(Ecofin Agency) - For 2021, the High Commission for Planning (HCP) in Morocco expects the economy to recover to 7.2% after a contraction of 6.3% a year before. Overall, the country’s macroeconomic indicators improved between 2020 and 2021.
HCP reports that the budget gap reached 6.5% in 2021, from 7.6% in 2020, and the overall debt ratio stood at 90.3% last year, against 92.5% a year earlier. The institution attributes the improvement to the performances of the agricultural sector. "The good distribution of rainfall has allowed cereal production to increase by 221% compared to the previous season. The same trend was observed in the production of non-cereal crops, notably citrus fruits (+29%) and olive trees (+14%), under the positive effect of the relatively mild temperature and rainfall in April and May,” HCP said. This has strengthened the growth in the primary sector, with an estimated 17.9% last year against a decline of 6.9% in 2020.
Furthermore, the improved health situation in the country over the past year has boosted activities in high value-added sectors such as the automotive and textiles industry, thanks to a strengthening of external and domestic demand. "The strong demand from the European Union for ready-made garments has benefited the textile and leather activities, showing an increase of almost 13.5% in 2021, after a drastic drop of 10.6% during the pandemic in 2020. The recovery of the automotive sector, thanks to external demand for electronic components and electrical wires and cables, has benefited the mechanical, metal, and electrical industries with a positive growth of about 8.6% in 2021, " the HCP report reads.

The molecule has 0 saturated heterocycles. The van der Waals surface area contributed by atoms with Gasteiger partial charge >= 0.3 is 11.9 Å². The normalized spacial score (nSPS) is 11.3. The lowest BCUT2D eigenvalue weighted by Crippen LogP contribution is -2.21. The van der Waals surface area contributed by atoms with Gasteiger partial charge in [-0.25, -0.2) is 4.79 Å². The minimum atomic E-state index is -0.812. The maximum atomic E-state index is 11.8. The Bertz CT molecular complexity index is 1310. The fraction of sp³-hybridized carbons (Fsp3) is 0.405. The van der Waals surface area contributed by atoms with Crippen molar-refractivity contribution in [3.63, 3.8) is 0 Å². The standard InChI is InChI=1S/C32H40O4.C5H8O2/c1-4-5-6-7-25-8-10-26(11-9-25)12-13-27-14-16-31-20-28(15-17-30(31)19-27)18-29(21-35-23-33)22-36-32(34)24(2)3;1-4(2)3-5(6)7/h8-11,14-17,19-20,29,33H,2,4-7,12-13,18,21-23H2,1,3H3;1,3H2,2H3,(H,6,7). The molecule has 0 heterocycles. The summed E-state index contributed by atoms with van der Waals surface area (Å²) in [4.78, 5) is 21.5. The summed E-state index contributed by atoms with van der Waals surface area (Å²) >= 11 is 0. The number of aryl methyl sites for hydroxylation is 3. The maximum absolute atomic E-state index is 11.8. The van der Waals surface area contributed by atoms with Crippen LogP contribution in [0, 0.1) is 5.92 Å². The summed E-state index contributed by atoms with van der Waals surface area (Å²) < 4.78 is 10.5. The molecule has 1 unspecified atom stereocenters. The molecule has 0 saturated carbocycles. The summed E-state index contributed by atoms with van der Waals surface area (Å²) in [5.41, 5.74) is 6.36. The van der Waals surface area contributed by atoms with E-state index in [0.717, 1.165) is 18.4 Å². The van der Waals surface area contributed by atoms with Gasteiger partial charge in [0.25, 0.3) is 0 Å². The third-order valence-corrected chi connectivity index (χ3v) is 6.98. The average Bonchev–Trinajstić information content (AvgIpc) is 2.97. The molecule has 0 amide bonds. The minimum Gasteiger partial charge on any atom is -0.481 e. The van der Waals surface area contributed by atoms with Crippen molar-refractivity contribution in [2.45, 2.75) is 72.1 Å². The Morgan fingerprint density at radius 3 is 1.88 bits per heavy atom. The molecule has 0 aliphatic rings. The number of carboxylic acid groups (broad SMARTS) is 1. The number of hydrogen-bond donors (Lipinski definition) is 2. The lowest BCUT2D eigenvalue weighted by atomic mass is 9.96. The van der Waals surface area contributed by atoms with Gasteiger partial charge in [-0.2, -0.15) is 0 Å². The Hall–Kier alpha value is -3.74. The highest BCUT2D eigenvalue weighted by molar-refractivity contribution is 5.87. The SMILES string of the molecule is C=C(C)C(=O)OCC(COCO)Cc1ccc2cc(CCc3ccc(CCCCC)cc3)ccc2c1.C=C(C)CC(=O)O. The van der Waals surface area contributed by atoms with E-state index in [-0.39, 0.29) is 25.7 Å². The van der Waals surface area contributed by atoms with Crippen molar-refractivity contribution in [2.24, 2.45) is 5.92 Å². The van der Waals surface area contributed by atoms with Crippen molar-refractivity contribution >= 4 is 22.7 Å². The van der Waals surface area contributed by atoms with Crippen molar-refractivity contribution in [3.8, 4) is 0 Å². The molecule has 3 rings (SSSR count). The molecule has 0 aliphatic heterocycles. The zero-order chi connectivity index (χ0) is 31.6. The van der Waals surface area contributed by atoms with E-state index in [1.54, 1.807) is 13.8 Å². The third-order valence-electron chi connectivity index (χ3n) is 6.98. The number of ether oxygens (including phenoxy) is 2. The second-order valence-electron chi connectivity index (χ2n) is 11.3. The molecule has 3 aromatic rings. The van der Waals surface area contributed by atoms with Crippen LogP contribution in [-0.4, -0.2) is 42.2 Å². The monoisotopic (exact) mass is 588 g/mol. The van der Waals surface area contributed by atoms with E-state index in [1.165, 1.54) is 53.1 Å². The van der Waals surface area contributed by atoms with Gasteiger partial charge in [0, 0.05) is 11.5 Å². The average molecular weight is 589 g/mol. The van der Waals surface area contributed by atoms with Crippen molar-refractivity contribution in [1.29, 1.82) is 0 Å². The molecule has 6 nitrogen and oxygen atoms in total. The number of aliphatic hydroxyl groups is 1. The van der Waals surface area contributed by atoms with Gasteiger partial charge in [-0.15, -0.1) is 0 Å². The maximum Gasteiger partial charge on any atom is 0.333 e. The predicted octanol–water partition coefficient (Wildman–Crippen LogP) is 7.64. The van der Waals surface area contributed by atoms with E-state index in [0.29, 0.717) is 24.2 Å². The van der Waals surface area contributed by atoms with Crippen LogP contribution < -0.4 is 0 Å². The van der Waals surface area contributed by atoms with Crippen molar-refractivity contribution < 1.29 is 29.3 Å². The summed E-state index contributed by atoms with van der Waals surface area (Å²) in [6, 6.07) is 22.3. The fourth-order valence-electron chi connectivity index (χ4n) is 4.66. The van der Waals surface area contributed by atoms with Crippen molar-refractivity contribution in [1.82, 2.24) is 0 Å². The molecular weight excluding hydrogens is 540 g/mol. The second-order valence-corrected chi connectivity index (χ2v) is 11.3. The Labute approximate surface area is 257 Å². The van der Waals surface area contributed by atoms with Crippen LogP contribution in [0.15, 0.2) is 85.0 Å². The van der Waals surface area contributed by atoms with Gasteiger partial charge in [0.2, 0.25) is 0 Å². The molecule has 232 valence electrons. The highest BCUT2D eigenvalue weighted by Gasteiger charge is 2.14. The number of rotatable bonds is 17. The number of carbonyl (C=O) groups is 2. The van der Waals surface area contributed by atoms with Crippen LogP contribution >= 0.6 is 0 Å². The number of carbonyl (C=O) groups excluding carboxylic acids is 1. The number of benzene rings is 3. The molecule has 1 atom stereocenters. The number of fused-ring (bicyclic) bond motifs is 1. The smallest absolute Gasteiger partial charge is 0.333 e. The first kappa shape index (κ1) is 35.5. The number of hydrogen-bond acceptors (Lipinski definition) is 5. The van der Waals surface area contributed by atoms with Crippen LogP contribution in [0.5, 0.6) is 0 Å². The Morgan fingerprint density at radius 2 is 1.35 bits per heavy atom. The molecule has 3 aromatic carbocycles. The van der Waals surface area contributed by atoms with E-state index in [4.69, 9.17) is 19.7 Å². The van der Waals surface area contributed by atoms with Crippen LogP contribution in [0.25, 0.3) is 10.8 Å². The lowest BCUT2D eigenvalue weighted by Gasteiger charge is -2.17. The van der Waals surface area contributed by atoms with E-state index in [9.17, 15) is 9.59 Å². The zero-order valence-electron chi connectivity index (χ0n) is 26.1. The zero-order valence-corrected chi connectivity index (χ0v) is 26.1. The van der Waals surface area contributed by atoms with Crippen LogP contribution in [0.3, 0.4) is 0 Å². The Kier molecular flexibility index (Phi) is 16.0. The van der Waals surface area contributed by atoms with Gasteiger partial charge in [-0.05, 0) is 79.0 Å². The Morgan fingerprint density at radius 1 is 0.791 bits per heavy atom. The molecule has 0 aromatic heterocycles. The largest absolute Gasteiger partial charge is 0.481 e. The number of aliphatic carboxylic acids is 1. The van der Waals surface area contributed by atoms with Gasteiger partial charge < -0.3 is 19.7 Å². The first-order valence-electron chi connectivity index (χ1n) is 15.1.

However, despite this recovery, inflation is estimated to be on the rise. It was estimated at 1.8% in 2021 and should stand at that level in 2022. Exports gradually improved (+9.5%) but HCP expects the trade deficit to widen to 16.6% of GDP in 2021 against 14.6% the previous year. Following this trend, financial needs have accentuated to -2.5% of GDP in 2021 against -1.8%, the previous year. "This situation reflects both the fragility of the external trade situation and the inadequacy of national savings which would have reached 28.7% of GDP against a gross investment rate of 31.3% of GDP in 2021," HCP said.
Let’s note that this outlook is higher than that of the IMF, which estimates Morocco's 2021 growth at 5.7%. For 2022, HCP expects lower growth at 2.9% and IMF forecasts 3.1%.
Moutiou Adjibi Nourou